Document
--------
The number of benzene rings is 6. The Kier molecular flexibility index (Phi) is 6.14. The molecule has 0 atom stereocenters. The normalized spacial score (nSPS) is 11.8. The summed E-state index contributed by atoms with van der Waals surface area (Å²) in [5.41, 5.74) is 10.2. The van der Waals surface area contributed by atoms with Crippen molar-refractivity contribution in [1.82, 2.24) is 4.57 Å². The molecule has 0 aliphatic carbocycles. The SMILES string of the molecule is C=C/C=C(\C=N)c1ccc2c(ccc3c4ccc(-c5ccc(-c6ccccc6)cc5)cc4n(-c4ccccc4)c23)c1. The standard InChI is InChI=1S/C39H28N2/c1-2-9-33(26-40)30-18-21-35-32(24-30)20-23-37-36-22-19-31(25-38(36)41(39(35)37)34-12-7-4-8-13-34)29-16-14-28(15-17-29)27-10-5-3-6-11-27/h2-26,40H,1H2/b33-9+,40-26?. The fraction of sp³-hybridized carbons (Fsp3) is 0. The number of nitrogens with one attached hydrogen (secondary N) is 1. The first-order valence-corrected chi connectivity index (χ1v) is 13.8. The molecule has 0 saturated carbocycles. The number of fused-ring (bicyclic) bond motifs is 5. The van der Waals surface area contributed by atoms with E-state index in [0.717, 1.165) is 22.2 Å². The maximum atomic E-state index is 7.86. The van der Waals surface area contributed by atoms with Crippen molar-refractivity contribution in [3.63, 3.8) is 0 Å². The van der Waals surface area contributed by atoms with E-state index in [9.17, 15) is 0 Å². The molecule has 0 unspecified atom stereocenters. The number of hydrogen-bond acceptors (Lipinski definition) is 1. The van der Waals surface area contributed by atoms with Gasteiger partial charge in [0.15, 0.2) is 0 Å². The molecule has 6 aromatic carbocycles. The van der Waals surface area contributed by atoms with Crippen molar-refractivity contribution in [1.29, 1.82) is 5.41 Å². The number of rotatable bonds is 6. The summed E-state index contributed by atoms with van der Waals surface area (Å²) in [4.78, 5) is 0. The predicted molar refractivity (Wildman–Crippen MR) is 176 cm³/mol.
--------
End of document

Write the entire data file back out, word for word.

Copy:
The number of benzene rings is 6. The Kier molecular flexibility index (Phi) is 6.14. The molecule has 0 atom stereocenters. The normalized spacial score (nSPS) is 11.8. The summed E-state index contributed by atoms with van der Waals surface area (Å²) in [5.41, 5.74) is 10.2. The van der Waals surface area contributed by atoms with Crippen molar-refractivity contribution in [1.82, 2.24) is 4.57 Å². The molecule has 0 aliphatic carbocycles. The SMILES string of the molecule is C=C/C=C(\C=N)c1ccc2c(ccc3c4ccc(-c5ccc(-c6ccccc6)cc5)cc4n(-c4ccccc4)c23)c1. The standard InChI is InChI=1S/C39H28N2/c1-2-9-33(26-40)30-18-21-35-32(24-30)20-23-37-36-22-19-31(25-38(36)41(39(35)37)34-12-7-4-8-13-34)29-16-14-28(15-17-29)27-10-5-3-6-11-27/h2-26,40H,1H2/b33-9+,40-26?. The fraction of sp³-hybridized carbons (Fsp3) is 0. The number of nitrogens with one attached hydrogen (secondary N) is 1. The first-order valence-corrected chi connectivity index (χ1v) is 13.8. The molecule has 0 saturated carbocycles. The number of fused-ring (bicyclic) bond motifs is 5. The van der Waals surface area contributed by atoms with E-state index in [0.717, 1.165) is 22.2 Å². The maximum atomic E-state index is 7.86. The van der Waals surface area contributed by atoms with Crippen molar-refractivity contribution in [3.63, 3.8) is 0 Å². The van der Waals surface area contributed by atoms with E-state index in [9.17, 15) is 0 Å². The molecule has 0 unspecified atom stereocenters. The number of hydrogen-bond acceptors (Lipinski definition) is 1. The van der Waals surface area contributed by atoms with Gasteiger partial charge in [0.15, 0.2) is 0 Å². The molecule has 6 aromatic carbocycles. The van der Waals surface area contributed by atoms with Crippen molar-refractivity contribution in [1.29, 1.82) is 5.41 Å². The number of rotatable bonds is 6. The summed E-state index contributed by atoms with van der Waals surface area (Å²) in [4.78, 5) is 0. The predicted molar refractivity (Wildman–Crippen MR) is 176 cm³/mol.